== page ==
Posts tagged with "Nature Human Behaviour"

Mother creates ‘Just Us’ mobile app to help protect Black drivers

April 2, 2021

In a display of motherly love and concern for her own son’s safety—and everyone’s else’s sons and daughters—one mom has created a mobile app that will protect Black drivers in the event they are pulled over by police (and all people of color, including Asians, who currently are under attack).

Charmine Davis, a clinical psychotherapist based in Los Angeles, became increasingly concerned as her son neared driving age, she recently told Good Morning America—noting that Black drivers are more likely to be pulled over by police than White drivers.

Several academic studies prove the point: A study published in Nature Human Behaviour found that Black drivers in the United States are 20% more likely to be stopped than White drivers; and are 1.5 to 2 times as likely to be searched afterward.

Another study conducted by Harvard University researchers found that Blacks are more than three times as likely to be killed during a police encounter.

“A driver’s license to me meant that he was going to be out in the world and I couldn’t protect him,” Davis told “Good Morning America.” “I just kind of pondered, ‘What can I do? How can I stay connected without stagnating this young man who was ready to venture off?'”

She created her own answers: The Just Us app launched in August and currently has about 3,000 users. The name comes from a play on the word “justice.” There are three main features to the app:

  • Check In” will send a message to designated contacts that the person is safe and reveal their current location;
  • Head’s Up” will notify designated contacts that the person is being pulled over by law enforcement, send the driver’s location, and begin livestreaming; and
  • Help” will begin livestreaming and notify anyone within a three-mile radius of the app that the person needs assistance.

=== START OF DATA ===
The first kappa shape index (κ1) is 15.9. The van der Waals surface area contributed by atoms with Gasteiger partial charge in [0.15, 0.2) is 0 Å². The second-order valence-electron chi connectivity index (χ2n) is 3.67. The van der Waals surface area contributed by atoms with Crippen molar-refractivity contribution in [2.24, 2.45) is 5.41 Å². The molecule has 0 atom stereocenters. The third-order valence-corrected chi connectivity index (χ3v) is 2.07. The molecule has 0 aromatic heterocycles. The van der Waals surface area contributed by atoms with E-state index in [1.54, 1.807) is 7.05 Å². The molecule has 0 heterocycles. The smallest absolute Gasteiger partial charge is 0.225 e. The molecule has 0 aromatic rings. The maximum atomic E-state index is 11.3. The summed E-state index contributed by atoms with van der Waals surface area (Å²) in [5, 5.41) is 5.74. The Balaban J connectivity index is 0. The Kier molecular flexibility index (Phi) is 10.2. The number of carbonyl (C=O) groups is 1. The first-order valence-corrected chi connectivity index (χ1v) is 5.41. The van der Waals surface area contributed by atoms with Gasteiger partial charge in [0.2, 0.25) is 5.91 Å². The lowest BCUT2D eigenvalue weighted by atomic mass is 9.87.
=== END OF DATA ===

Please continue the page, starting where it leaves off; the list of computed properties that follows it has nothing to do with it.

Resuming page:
All features have the ability to be hands-free with voice activation, something that Davis was adamant about due to the harsh reality that many Black drivers face.

“We know that a lot of incidents happen when folks reach for things,” Davis said. “And so the voice activation was so important to me because you’re not reaching for anything. There’s no misconceptions there.”

Despite her busy schedule, Davis went above and beyond the call of duty, even funding the project herself. “She was so committed to it that she used her own money,” Candace Walker, a social impact technologist who worked with Davis on the app, told GMA. “And as you can imagine, this technology isn’t cheap to develop. So it was a big deal.”

“You can’t put a price on love,” Davis said of her monetary support.

Accountability and connection are other important aspects for Davis, who said the app keeps everyone accountable and that the more people who download the app, the safer we all will be.

“Just from a cultural aspect, we have always—as African Americans and as people of color— put our safety in someone else’s hands,” she said. “And this is just a way to put it back in ours in a peaceful way. And we are connecting with law enforcement and saying, ‘This protects not just me, but you too.'”

The app’s functionality extends beyond driving, and can be used in any situation where someone feels they’re in danger.

“We did a community meeting once, and one young lady said that she had used it on her college campus at night when she felt afraid,” Davis said. “She was just so happy to have it.”

The location data itself can be used as a way to bring up safety issues to policymakers and be an impetus for change. Walker noted that the data can be gathered to pinpoint specific areas -—down to the street corners—that have high incident reports.

Davis used her experience working with families who have experienced domestic violence and sex trafficking to highlight how the app can be used in those situations as well.